By Malleana Ruffin, Social Media Manager at Public Interest Registry

Three times a year, a plethora of policymakers, lawyers, registries, registrars, organizations and domain industry experts gather for public meetings hosted by The Internet Corporation for Assigned Names and Numbers – otherwise referred to as ICANN – and participate in discussions surrounding the Domain Name System (DNS,) respond to abusive use of the internet’s naming systems, introduce new initiatives or restructuring, talk through governance updates or discuss any other concerns brought forth. ICANN meetings help those present to hear about and discuss solutions for challenges regarding the internet, understand how the policies of the internet are created, and deeply learn how the internet works. Alongside generic top-level domain (gTLD) registries like Public Interest Registry and other domain industry members, ICANN works effortlessly to help keep the internet open, safe and secure for everyone.

For a first-timer, the heavily-packed ICANN Public Meeting schedule can seem quite overwhelming to maneuver through. We’ve chatted with some veteran members of our team who currently serve or previously served on ICANN board committees to collect some tips for you to consider and keep a mental note of when planning to attend.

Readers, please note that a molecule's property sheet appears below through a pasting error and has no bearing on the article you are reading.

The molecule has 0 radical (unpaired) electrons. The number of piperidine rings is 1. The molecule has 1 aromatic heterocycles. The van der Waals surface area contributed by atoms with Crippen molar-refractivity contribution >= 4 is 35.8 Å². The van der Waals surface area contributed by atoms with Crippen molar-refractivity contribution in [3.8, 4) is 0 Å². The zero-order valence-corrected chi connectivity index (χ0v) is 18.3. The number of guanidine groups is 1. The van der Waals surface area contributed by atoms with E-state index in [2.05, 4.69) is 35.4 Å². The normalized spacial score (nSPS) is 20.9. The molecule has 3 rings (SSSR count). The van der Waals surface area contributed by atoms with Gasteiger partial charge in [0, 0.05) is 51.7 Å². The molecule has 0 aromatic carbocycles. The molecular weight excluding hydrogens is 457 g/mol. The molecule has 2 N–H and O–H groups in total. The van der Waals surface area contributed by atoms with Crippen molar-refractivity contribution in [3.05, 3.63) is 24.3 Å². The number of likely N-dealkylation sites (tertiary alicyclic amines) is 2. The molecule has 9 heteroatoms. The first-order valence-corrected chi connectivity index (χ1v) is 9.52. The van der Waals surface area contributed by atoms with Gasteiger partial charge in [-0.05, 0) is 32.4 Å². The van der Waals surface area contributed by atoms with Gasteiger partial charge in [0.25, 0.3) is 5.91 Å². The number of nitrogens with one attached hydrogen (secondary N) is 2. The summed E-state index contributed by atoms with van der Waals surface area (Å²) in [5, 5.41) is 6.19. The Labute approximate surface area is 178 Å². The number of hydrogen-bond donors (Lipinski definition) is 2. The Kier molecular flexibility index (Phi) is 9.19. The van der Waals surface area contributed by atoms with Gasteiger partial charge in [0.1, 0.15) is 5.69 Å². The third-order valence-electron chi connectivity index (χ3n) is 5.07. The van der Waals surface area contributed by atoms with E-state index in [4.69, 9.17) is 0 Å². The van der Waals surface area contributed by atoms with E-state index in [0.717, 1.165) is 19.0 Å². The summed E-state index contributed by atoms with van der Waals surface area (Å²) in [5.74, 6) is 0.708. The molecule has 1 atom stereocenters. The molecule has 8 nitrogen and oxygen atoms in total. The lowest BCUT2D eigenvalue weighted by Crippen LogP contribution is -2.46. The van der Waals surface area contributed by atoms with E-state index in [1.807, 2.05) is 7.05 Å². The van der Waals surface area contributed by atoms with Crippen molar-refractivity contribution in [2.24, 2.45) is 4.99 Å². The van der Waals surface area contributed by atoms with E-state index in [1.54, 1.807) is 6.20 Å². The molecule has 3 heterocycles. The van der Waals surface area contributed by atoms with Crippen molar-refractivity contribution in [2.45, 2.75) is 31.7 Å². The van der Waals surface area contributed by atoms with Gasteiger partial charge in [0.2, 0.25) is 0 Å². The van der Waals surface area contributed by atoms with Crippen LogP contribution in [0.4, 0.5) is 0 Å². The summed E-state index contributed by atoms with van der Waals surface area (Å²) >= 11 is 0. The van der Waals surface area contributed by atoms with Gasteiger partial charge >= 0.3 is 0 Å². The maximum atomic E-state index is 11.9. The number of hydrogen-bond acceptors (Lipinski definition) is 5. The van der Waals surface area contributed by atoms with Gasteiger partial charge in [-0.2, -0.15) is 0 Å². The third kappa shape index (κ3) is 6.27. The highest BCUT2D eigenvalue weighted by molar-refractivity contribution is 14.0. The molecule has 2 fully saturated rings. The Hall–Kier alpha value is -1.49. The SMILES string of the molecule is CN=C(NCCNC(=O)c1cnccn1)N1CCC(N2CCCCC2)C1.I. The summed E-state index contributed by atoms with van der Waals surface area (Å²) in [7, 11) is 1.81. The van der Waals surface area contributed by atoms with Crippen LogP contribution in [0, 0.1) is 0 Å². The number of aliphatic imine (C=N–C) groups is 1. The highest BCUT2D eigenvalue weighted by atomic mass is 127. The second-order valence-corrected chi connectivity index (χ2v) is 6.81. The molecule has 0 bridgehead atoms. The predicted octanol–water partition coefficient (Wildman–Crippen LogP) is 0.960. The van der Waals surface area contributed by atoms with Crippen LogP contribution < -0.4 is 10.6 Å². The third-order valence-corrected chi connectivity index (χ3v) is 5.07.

• Attend the opening ceremony. The host country sometimes sends a keynote speaker who will give you a sense of how that country views the internet and its importance on both a local and global scale. It also gives you a chance to casually network with people in the industry without any pressure.
  • Always wear your badge during conference hours, and don’t be afraid to strike up a conversation during a break.
    • The badge holder is a great place to discreetly keep your business cards for easy access in the event of a networking connection made.
  • Review the ICANN meeting schedule ahead of time – we recommend reviewing it and planning early.
  • The “Introductory / Outreach” track at the meeting are sessions specifically designed for people who are new to ICANN and the industry.
  • Casual dress code for ICANN meetings – although we like to go by the rule of, “Dress the way you’d like to be addressed.”
  • Familiarize yourself with ICANN acronyms. The community is in love with its acronyms, so it can be a challenge to keep up with certain conversations. This ICANN guide is a good place to start.
  • Keep it simple. You don’t have to do everything or fully understand everything that is happening on day one.
  • Expand your areas of interest. Don’t think, “I’m a finance person, so I’ll only go to related sessions.” Everything about ICANN is inter-connected, so take advantage of having it all available in one place and soak it up.
  • Anticipate that there will be inevitable schedule conflicts. ICANN meetings have grown considerably over the years, and there likely will be several thousand attendees. Fortunately, most of the sessions are recorded, so you can review anything missed later.